Police searching is an obvious candidate for one of these “many other such examples”. It is surprising that FairCop’s KC did not even consider whether it might be in the same category. 

Lady Dorrian, in the Inner House judgment, similarly considers the interaction between section 9(1) of the GRA, which says a person’s sex changes for all [legal] purposes, and the sub-sections that follow, which provide exceptions. She says that this construction allows biological meaning to reassert itself wherever the terms of “subsequent legislation are such that they are incompatible with, and would be rendered meaningless or unworkable” by, the “for all purposes” provision.

She says this again at paragraph 44: 

“The decision of the UK Parliament to enact the GRA in the wide terms which it did necessarily, however, drives us away from a strict biological definition unless the context clearly and necessarily dictates otherwise.”

And she reiterates it at paragraph 62, in relation to whether a GRC excludes a “transman” from pregnancy and maternity protection: 

“Section 212 [which defines man and woman] does not include the words “except where the context otherwise requires” but these are implicit in any statutory definition. In our view this is a situation where the context manifestly “otherwise requires”: pregnancy is a matter of fact which hinges entirely on biology.”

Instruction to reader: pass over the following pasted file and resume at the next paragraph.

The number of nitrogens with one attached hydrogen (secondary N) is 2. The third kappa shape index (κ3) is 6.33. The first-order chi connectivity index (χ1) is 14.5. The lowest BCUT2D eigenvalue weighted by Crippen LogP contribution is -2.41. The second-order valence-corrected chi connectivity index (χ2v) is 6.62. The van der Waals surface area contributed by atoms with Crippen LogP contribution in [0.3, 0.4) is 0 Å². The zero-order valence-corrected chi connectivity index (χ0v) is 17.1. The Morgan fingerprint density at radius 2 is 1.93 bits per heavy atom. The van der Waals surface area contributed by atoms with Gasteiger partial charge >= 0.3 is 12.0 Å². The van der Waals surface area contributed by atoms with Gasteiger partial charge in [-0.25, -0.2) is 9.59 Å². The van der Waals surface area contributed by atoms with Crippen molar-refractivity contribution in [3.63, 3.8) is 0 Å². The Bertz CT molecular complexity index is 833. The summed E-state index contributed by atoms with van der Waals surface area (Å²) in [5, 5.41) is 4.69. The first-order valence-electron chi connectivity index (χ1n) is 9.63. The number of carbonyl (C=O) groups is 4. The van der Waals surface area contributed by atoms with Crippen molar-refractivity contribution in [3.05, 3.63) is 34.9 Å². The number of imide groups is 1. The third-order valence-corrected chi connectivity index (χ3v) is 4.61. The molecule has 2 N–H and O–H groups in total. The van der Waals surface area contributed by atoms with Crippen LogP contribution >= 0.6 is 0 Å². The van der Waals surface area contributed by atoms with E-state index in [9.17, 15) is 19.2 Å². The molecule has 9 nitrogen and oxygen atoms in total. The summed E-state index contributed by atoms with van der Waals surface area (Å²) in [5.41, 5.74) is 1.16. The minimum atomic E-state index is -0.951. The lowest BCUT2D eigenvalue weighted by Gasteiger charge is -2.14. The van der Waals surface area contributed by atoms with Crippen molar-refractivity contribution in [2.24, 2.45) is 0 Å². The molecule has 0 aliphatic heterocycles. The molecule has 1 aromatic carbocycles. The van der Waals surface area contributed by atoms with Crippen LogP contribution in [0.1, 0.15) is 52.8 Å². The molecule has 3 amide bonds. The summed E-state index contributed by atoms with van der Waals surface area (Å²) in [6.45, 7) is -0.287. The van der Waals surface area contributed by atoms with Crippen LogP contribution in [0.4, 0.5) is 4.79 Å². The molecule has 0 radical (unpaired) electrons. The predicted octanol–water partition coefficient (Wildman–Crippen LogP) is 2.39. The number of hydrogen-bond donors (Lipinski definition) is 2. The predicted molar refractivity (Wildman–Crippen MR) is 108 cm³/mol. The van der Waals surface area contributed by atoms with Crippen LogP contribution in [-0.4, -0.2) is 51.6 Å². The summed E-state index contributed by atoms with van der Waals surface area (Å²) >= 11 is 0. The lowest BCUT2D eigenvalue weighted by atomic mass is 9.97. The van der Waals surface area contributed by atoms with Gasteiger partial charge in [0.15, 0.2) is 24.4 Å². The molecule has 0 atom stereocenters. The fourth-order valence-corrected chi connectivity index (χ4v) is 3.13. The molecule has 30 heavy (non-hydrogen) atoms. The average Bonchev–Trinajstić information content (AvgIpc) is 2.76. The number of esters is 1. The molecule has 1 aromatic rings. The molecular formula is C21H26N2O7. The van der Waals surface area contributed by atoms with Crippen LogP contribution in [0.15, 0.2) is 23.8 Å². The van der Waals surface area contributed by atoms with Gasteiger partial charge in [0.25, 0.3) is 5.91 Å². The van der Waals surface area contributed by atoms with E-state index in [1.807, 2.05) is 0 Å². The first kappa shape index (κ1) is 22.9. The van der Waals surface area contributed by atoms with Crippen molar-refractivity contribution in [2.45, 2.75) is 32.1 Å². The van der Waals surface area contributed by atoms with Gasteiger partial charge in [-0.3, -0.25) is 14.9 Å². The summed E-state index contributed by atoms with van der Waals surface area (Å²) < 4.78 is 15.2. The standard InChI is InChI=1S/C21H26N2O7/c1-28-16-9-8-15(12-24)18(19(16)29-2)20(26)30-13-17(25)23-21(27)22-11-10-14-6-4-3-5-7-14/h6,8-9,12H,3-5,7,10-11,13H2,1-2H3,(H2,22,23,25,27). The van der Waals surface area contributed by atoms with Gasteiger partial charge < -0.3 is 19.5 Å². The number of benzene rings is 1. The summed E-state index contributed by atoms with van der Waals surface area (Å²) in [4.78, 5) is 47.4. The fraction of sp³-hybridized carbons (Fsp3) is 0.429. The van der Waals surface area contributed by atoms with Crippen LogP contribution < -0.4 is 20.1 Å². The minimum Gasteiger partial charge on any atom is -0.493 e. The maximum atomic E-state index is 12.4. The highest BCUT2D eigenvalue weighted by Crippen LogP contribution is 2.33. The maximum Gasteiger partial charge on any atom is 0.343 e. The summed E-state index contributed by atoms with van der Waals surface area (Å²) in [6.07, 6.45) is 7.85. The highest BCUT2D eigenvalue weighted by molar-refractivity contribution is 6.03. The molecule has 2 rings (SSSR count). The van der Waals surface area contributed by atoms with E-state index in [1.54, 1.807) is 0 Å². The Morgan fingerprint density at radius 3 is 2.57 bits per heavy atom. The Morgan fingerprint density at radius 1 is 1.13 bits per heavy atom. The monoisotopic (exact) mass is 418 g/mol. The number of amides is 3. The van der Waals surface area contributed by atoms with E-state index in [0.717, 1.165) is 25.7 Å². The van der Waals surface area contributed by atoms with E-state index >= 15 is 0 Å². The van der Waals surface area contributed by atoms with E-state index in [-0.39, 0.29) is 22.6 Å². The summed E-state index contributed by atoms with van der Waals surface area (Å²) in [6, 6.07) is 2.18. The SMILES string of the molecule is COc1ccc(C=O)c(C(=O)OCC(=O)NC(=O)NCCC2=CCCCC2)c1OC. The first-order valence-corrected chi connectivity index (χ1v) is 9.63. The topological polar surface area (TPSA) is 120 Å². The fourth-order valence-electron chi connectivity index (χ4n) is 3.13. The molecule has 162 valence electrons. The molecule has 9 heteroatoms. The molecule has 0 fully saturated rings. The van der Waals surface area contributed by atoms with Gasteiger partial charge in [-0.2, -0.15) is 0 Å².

Yet this legal opinion, produced by a KC, commissioned by a gender-critical organisation and focusing precisely on an issue where women’s rights are particularly strongly engaged, says that it is his strong view that holding a GRC allows a man to strip-search a woman. He concludes:

“Police forces are bound by the GRA. I do not identify any mechanism whereby a GRC could be ‘disapplied’ for these purposes” 

This is a troublingly incurious answer, and strangely detached from practical considerations. What happens when the male police officer with a certificate walks in and the female detainee says “that’s a man”? What happens if she refuses to cooperate? What if she asks a question about the officer’s sex? What happens if she says nothing and submits, but feels traumatised? What happens if she realises later that she has rights and sues the police force?

We know Stonewall’s answer to these questions, which is the same as James Tayler’s answer: she is a bigot and her rights can be ignored. 

And we know that both Stonewall and James Tayler are wrong. 

If your legal reasoning brings you to the conclusion that the human rights of a woman who is being searched can be simply set aside, then you have taken a wrong turn somewhere in your reasoning and need to try again. 

Why do judges, lawyers, politicians and officials keep getting this wrong? 

The legal pitfalls we describe here are increasingly clear and obvious. All you have to do is read the judgments in the Forstater case and the FPFW and FWS cases to know that a GRC is not magic, and other people have rights.

And yet the NPCC issued an unlawful policy and many police forces have adopted it. The Ministry of Justice has reached an impasse about searching policy for prisons. And even a KC instructed by FairCop has missed the point. Why is it so hard to see?